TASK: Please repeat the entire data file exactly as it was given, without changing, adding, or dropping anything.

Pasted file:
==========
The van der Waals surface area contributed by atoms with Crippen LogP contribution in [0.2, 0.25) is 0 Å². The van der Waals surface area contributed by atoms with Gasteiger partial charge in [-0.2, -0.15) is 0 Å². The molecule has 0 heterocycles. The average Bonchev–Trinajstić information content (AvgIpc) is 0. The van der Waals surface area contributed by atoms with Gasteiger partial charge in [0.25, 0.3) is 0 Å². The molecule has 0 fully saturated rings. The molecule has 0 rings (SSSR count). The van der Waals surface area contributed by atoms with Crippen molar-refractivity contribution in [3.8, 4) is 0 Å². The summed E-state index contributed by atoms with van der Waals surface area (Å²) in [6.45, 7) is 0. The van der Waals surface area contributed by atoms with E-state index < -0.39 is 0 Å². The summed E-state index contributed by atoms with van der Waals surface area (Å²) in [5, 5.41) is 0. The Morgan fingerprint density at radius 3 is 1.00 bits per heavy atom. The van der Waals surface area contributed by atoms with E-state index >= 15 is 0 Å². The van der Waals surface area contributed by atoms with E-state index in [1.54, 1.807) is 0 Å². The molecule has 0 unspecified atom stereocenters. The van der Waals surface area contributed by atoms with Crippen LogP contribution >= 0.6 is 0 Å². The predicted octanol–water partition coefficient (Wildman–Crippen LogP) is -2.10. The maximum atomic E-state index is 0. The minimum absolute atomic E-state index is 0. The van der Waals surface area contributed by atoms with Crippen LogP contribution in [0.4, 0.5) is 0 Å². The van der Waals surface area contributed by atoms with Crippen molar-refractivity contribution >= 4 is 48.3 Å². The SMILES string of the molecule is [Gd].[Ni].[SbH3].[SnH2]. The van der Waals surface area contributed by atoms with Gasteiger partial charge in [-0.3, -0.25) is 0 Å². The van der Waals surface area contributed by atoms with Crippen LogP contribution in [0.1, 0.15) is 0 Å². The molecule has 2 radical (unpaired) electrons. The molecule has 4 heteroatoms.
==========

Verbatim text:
The van der Waals surface area contributed by atoms with Crippen LogP contribution in [0.2, 0.25) is 0 Å². The van der Waals surface area contributed by atoms with Gasteiger partial charge in [-0.2, -0.15) is 0 Å². The molecule has 0 heterocycles. The average Bonchev–Trinajstić information content (AvgIpc) is 0. The van der Waals surface area contributed by atoms with Gasteiger partial charge in [0.25, 0.3) is 0 Å². The molecule has 0 fully saturated rings. The molecule has 0 rings (SSSR count). The van der Waals surface area contributed by atoms with Crippen molar-refractivity contribution in [3.8, 4) is 0 Å². The summed E-state index contributed by atoms with van der Waals surface area (Å²) in [6.45, 7) is 0. The van der Waals surface area contributed by atoms with E-state index < -0.39 is 0 Å². The summed E-state index contributed by atoms with van der Waals surface area (Å²) in [5, 5.41) is 0. The Morgan fingerprint density at radius 3 is 1.00 bits per heavy atom. The van der Waals surface area contributed by atoms with E-state index >= 15 is 0 Å². The van der Waals surface area contributed by atoms with E-state index in [1.54, 1.807) is 0 Å². The molecule has 0 unspecified atom stereocenters. The van der Waals surface area contributed by atoms with Crippen LogP contribution >= 0.6 is 0 Å². The predicted octanol–water partition coefficient (Wildman–Crippen LogP) is -2.10. The maximum atomic E-state index is 0. The minimum absolute atomic E-state index is 0. The van der Waals surface area contributed by atoms with Crippen LogP contribution in [0.4, 0.5) is 0 Å². The van der Waals surface area contributed by atoms with Crippen molar-refractivity contribution >= 4 is 48.3 Å². The SMILES string of the molecule is [Gd].[Ni].[SbH3].[SnH2]. The van der Waals surface area contributed by atoms with Gasteiger partial charge in [-0.3, -0.25) is 0 Å². The van der Waals surface area contributed by atoms with Crippen LogP contribution in [0.1, 0.15) is 0 Å². The molecule has 2 radical (unpaired) electrons. The molecule has 4 heteroatoms.